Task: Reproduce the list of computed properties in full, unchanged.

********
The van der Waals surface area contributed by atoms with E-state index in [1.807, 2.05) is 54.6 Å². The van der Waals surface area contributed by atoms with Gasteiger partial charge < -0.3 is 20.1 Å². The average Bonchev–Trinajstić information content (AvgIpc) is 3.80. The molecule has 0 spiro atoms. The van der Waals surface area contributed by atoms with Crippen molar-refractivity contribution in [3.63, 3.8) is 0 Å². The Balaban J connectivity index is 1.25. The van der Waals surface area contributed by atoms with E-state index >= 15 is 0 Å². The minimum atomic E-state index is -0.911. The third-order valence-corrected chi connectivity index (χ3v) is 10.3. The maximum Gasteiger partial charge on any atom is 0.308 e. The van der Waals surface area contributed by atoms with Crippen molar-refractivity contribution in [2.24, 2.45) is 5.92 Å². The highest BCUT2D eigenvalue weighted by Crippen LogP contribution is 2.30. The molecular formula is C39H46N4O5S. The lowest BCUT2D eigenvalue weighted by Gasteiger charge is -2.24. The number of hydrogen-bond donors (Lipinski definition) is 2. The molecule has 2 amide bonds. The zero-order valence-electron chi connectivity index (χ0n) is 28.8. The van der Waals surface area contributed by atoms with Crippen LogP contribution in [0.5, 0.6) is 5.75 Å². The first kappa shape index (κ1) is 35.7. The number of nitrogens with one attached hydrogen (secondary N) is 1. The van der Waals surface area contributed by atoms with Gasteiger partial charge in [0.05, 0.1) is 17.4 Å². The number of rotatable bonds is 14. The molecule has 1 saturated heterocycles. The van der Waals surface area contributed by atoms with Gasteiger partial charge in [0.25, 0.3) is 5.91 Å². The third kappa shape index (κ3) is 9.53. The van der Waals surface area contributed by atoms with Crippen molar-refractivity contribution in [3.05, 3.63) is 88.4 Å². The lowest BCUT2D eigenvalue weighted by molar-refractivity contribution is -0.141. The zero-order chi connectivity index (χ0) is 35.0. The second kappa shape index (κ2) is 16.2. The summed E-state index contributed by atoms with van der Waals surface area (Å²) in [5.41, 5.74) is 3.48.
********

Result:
The van der Waals surface area contributed by atoms with E-state index in [1.807, 2.05) is 54.6 Å². The van der Waals surface area contributed by atoms with Gasteiger partial charge < -0.3 is 20.1 Å². The average Bonchev–Trinajstić information content (AvgIpc) is 3.80. The molecule has 0 spiro atoms. The van der Waals surface area contributed by atoms with Crippen molar-refractivity contribution in [3.63, 3.8) is 0 Å². The Balaban J connectivity index is 1.25. The van der Waals surface area contributed by atoms with E-state index >= 15 is 0 Å². The minimum atomic E-state index is -0.911. The third-order valence-corrected chi connectivity index (χ3v) is 10.3. The maximum Gasteiger partial charge on any atom is 0.308 e. The van der Waals surface area contributed by atoms with Crippen molar-refractivity contribution in [2.24, 2.45) is 5.92 Å². The highest BCUT2D eigenvalue weighted by Crippen LogP contribution is 2.30. The molecular formula is C39H46N4O5S. The lowest BCUT2D eigenvalue weighted by Gasteiger charge is -2.24. The number of hydrogen-bond donors (Lipinski definition) is 2. The molecule has 2 amide bonds. The zero-order valence-electron chi connectivity index (χ0n) is 28.8. The van der Waals surface area contributed by atoms with Crippen LogP contribution in [0.5, 0.6) is 5.75 Å². The first kappa shape index (κ1) is 35.7. The number of nitrogens with one attached hydrogen (secondary N) is 1. The van der Waals surface area contributed by atoms with Gasteiger partial charge in [0.05, 0.1) is 17.4 Å². The number of rotatable bonds is 14. The molecule has 1 saturated heterocycles. The van der Waals surface area contributed by atoms with Gasteiger partial charge in [0.25, 0.3) is 5.91 Å². The third kappa shape index (κ3) is 9.53. The van der Waals surface area contributed by atoms with Crippen molar-refractivity contribution in [3.05, 3.63) is 88.4 Å². The lowest BCUT2D eigenvalue weighted by molar-refractivity contribution is -0.141. The zero-order chi connectivity index (χ0) is 35.0. The second kappa shape index (κ2) is 16.2. The summed E-state index contributed by atoms with van der Waals surface area (Å²) in [5.41, 5.74) is 3.48.